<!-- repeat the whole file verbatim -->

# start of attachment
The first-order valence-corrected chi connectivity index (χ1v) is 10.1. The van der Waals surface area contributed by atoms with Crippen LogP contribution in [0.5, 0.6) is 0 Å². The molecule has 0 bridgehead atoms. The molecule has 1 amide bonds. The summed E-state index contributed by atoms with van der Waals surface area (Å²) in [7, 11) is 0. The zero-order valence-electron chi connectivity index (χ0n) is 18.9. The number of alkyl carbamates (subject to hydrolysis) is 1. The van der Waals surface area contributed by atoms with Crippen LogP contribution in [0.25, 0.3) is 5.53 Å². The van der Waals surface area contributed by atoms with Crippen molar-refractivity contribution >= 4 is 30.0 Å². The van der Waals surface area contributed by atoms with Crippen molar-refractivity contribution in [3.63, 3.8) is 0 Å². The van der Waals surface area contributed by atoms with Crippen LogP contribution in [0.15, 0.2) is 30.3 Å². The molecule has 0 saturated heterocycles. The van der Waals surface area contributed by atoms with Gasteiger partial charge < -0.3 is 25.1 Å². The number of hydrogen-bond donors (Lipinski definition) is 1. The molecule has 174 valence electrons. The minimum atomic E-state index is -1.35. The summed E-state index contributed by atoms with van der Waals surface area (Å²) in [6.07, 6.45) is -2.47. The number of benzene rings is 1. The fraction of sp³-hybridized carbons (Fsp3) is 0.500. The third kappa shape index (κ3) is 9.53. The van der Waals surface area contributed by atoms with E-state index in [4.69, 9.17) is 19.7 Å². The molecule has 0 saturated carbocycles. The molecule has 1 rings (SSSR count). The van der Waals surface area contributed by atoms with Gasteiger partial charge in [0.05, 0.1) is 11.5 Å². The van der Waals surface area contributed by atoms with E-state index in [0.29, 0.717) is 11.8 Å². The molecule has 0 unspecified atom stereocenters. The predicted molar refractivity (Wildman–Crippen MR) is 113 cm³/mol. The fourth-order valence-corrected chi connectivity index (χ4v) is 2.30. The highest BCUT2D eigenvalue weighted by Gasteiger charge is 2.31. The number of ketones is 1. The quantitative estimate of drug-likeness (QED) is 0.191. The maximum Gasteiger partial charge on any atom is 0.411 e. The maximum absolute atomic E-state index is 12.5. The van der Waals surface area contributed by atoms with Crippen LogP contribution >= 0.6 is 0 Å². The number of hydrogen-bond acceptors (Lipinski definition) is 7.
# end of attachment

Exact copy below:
The first-order valence-corrected chi connectivity index (χ1v) is 10.1. The van der Waals surface area contributed by atoms with Crippen LogP contribution in [0.5, 0.6) is 0 Å². The molecule has 0 bridgehead atoms. The molecule has 1 amide bonds. The summed E-state index contributed by atoms with van der Waals surface area (Å²) in [7, 11) is 0. The zero-order valence-electron chi connectivity index (χ0n) is 18.9. The number of alkyl carbamates (subject to hydrolysis) is 1. The van der Waals surface area contributed by atoms with Crippen LogP contribution in [0.25, 0.3) is 5.53 Å². The van der Waals surface area contributed by atoms with Crippen molar-refractivity contribution >= 4 is 30.0 Å². The van der Waals surface area contributed by atoms with Crippen molar-refractivity contribution in [3.63, 3.8) is 0 Å². The van der Waals surface area contributed by atoms with Crippen LogP contribution in [0.15, 0.2) is 30.3 Å². The molecule has 0 saturated heterocycles. The van der Waals surface area contributed by atoms with Gasteiger partial charge < -0.3 is 25.1 Å². The number of hydrogen-bond donors (Lipinski definition) is 1. The molecule has 174 valence electrons. The minimum atomic E-state index is -1.35. The summed E-state index contributed by atoms with van der Waals surface area (Å²) in [6.07, 6.45) is -2.47. The number of benzene rings is 1. The fraction of sp³-hybridized carbons (Fsp3) is 0.500. The third kappa shape index (κ3) is 9.53. The van der Waals surface area contributed by atoms with E-state index in [4.69, 9.17) is 19.7 Å². The molecule has 0 saturated carbocycles. The molecule has 1 rings (SSSR count). The van der Waals surface area contributed by atoms with Gasteiger partial charge in [0.05, 0.1) is 11.5 Å². The van der Waals surface area contributed by atoms with E-state index in [0.29, 0.717) is 11.8 Å². The molecule has 0 unspecified atom stereocenters. The predicted molar refractivity (Wildman–Crippen MR) is 113 cm³/mol. The fourth-order valence-corrected chi connectivity index (χ4v) is 2.30. The highest BCUT2D eigenvalue weighted by Gasteiger charge is 2.31. The number of ketones is 1. The quantitative estimate of drug-likeness (QED) is 0.191. The maximum Gasteiger partial charge on any atom is 0.411 e. The maximum absolute atomic E-state index is 12.5. The van der Waals surface area contributed by atoms with Crippen LogP contribution >= 0.6 is 0 Å². The number of hydrogen-bond acceptors (Lipinski definition) is 7.